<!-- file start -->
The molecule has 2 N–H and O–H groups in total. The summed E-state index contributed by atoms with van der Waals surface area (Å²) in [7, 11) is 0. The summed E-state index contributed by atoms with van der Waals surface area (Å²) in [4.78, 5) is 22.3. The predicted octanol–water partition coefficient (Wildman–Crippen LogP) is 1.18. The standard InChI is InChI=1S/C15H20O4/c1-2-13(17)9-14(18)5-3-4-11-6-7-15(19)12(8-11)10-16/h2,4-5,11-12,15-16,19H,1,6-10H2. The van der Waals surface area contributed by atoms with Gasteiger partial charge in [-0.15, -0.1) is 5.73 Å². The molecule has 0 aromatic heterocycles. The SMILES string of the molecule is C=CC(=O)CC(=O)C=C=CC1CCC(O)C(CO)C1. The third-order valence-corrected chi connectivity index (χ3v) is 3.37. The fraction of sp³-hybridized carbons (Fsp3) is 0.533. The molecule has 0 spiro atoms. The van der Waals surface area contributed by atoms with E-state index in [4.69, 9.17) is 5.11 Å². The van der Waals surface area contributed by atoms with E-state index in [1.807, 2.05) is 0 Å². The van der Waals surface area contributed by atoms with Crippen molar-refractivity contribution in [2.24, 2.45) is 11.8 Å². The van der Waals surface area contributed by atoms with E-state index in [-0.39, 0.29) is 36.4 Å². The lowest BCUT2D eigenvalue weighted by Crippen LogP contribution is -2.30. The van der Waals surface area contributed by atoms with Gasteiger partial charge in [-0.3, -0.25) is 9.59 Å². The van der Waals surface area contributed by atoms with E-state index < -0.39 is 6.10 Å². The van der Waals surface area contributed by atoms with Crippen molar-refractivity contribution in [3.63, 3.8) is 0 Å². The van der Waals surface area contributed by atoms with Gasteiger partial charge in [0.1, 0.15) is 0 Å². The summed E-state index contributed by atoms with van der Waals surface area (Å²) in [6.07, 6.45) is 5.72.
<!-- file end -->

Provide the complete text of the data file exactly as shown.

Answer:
The molecule has 2 N–H and O–H groups in total. The summed E-state index contributed by atoms with van der Waals surface area (Å²) in [7, 11) is 0. The summed E-state index contributed by atoms with van der Waals surface area (Å²) in [4.78, 5) is 22.3. The predicted octanol–water partition coefficient (Wildman–Crippen LogP) is 1.18. The standard InChI is InChI=1S/C15H20O4/c1-2-13(17)9-14(18)5-3-4-11-6-7-15(19)12(8-11)10-16/h2,4-5,11-12,15-16,19H,1,6-10H2. The van der Waals surface area contributed by atoms with Gasteiger partial charge in [-0.15, -0.1) is 5.73 Å². The molecule has 0 aromatic heterocycles. The SMILES string of the molecule is C=CC(=O)CC(=O)C=C=CC1CCC(O)C(CO)C1. The third-order valence-corrected chi connectivity index (χ3v) is 3.37. The fraction of sp³-hybridized carbons (Fsp3) is 0.533. The molecule has 0 spiro atoms. The van der Waals surface area contributed by atoms with E-state index in [4.69, 9.17) is 5.11 Å². The van der Waals surface area contributed by atoms with E-state index in [1.807, 2.05) is 0 Å². The van der Waals surface area contributed by atoms with Crippen molar-refractivity contribution in [2.24, 2.45) is 11.8 Å². The van der Waals surface area contributed by atoms with E-state index in [-0.39, 0.29) is 36.4 Å². The lowest BCUT2D eigenvalue weighted by Crippen LogP contribution is -2.30. The van der Waals surface area contributed by atoms with Gasteiger partial charge in [-0.3, -0.25) is 9.59 Å². The van der Waals surface area contributed by atoms with E-state index < -0.39 is 6.10 Å². The van der Waals surface area contributed by atoms with Crippen molar-refractivity contribution in [3.63, 3.8) is 0 Å². The van der Waals surface area contributed by atoms with Gasteiger partial charge in [0.1, 0.15) is 0 Å². The summed E-state index contributed by atoms with van der Waals surface area (Å²) in [6.07, 6.45) is 5.72.